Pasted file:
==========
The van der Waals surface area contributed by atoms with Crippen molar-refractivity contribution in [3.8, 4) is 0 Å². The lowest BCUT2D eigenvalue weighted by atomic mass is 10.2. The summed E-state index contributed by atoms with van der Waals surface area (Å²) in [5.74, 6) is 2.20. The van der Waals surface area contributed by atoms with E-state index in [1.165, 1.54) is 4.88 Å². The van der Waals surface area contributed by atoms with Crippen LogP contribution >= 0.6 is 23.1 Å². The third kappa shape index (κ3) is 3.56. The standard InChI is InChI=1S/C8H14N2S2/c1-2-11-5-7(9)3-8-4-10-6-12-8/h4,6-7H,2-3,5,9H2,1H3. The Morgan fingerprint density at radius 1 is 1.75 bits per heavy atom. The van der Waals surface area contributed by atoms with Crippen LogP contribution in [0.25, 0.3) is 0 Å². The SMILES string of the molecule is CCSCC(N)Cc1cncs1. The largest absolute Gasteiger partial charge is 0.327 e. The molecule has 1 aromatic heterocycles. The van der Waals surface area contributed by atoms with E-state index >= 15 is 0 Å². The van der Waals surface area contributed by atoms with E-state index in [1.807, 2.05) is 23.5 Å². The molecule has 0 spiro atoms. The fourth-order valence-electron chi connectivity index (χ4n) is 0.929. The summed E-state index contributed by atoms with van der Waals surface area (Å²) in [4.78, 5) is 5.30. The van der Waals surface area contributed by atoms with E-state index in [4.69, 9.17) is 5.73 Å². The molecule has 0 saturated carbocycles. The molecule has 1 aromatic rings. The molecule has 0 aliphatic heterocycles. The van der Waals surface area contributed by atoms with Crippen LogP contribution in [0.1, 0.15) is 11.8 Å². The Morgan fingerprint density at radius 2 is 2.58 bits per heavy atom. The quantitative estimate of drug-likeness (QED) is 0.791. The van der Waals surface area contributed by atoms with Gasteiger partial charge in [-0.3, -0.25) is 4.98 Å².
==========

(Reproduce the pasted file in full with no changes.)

The van der Waals surface area contributed by atoms with Crippen molar-refractivity contribution in [3.8, 4) is 0 Å². The lowest BCUT2D eigenvalue weighted by atomic mass is 10.2. The summed E-state index contributed by atoms with van der Waals surface area (Å²) in [5.74, 6) is 2.20. The van der Waals surface area contributed by atoms with E-state index in [1.165, 1.54) is 4.88 Å². The van der Waals surface area contributed by atoms with Crippen LogP contribution >= 0.6 is 23.1 Å². The third kappa shape index (κ3) is 3.56. The standard InChI is InChI=1S/C8H14N2S2/c1-2-11-5-7(9)3-8-4-10-6-12-8/h4,6-7H,2-3,5,9H2,1H3. The Morgan fingerprint density at radius 1 is 1.75 bits per heavy atom. The van der Waals surface area contributed by atoms with Crippen LogP contribution in [0.25, 0.3) is 0 Å². The SMILES string of the molecule is CCSCC(N)Cc1cncs1. The largest absolute Gasteiger partial charge is 0.327 e. The molecule has 1 aromatic heterocycles. The van der Waals surface area contributed by atoms with E-state index >= 15 is 0 Å². The van der Waals surface area contributed by atoms with E-state index in [1.807, 2.05) is 23.5 Å². The molecule has 0 spiro atoms. The fourth-order valence-electron chi connectivity index (χ4n) is 0.929. The summed E-state index contributed by atoms with van der Waals surface area (Å²) in [4.78, 5) is 5.30. The van der Waals surface area contributed by atoms with E-state index in [4.69, 9.17) is 5.73 Å². The molecule has 0 saturated carbocycles. The molecule has 1 aromatic rings. The molecule has 0 aliphatic heterocycles. The van der Waals surface area contributed by atoms with Crippen LogP contribution in [0.1, 0.15) is 11.8 Å². The Morgan fingerprint density at radius 2 is 2.58 bits per heavy atom. The quantitative estimate of drug-likeness (QED) is 0.791. The van der Waals surface area contributed by atoms with Gasteiger partial charge in [-0.3, -0.25) is 4.98 Å².